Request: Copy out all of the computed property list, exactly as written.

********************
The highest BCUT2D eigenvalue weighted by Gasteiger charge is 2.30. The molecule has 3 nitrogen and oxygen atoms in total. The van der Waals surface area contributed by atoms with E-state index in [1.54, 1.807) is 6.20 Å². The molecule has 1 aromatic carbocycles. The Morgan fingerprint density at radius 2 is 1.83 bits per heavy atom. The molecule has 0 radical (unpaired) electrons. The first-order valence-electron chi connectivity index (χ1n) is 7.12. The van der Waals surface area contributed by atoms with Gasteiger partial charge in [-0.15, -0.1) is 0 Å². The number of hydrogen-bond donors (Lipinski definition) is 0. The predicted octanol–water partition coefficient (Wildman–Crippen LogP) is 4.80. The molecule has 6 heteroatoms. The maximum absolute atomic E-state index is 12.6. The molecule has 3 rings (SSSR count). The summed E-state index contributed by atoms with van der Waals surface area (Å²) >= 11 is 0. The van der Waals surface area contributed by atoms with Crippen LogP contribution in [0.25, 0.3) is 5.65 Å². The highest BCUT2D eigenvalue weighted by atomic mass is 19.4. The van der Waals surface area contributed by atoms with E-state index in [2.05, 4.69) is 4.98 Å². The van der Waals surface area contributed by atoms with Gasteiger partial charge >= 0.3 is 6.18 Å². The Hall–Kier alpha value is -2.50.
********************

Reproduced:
The highest BCUT2D eigenvalue weighted by Gasteiger charge is 2.30. The molecule has 3 nitrogen and oxygen atoms in total. The van der Waals surface area contributed by atoms with E-state index in [1.54, 1.807) is 6.20 Å². The molecule has 1 aromatic carbocycles. The Morgan fingerprint density at radius 2 is 1.83 bits per heavy atom. The molecule has 0 radical (unpaired) electrons. The first-order valence-electron chi connectivity index (χ1n) is 7.12. The van der Waals surface area contributed by atoms with Gasteiger partial charge in [-0.15, -0.1) is 0 Å². The number of hydrogen-bond donors (Lipinski definition) is 0. The predicted octanol–water partition coefficient (Wildman–Crippen LogP) is 4.80. The molecule has 6 heteroatoms. The maximum absolute atomic E-state index is 12.6. The molecule has 3 rings (SSSR count). The summed E-state index contributed by atoms with van der Waals surface area (Å²) >= 11 is 0. The van der Waals surface area contributed by atoms with Crippen LogP contribution in [0.25, 0.3) is 5.65 Å². The highest BCUT2D eigenvalue weighted by atomic mass is 19.4. The van der Waals surface area contributed by atoms with E-state index in [2.05, 4.69) is 4.98 Å². The van der Waals surface area contributed by atoms with Gasteiger partial charge >= 0.3 is 6.18 Å². The Hall–Kier alpha value is -2.50.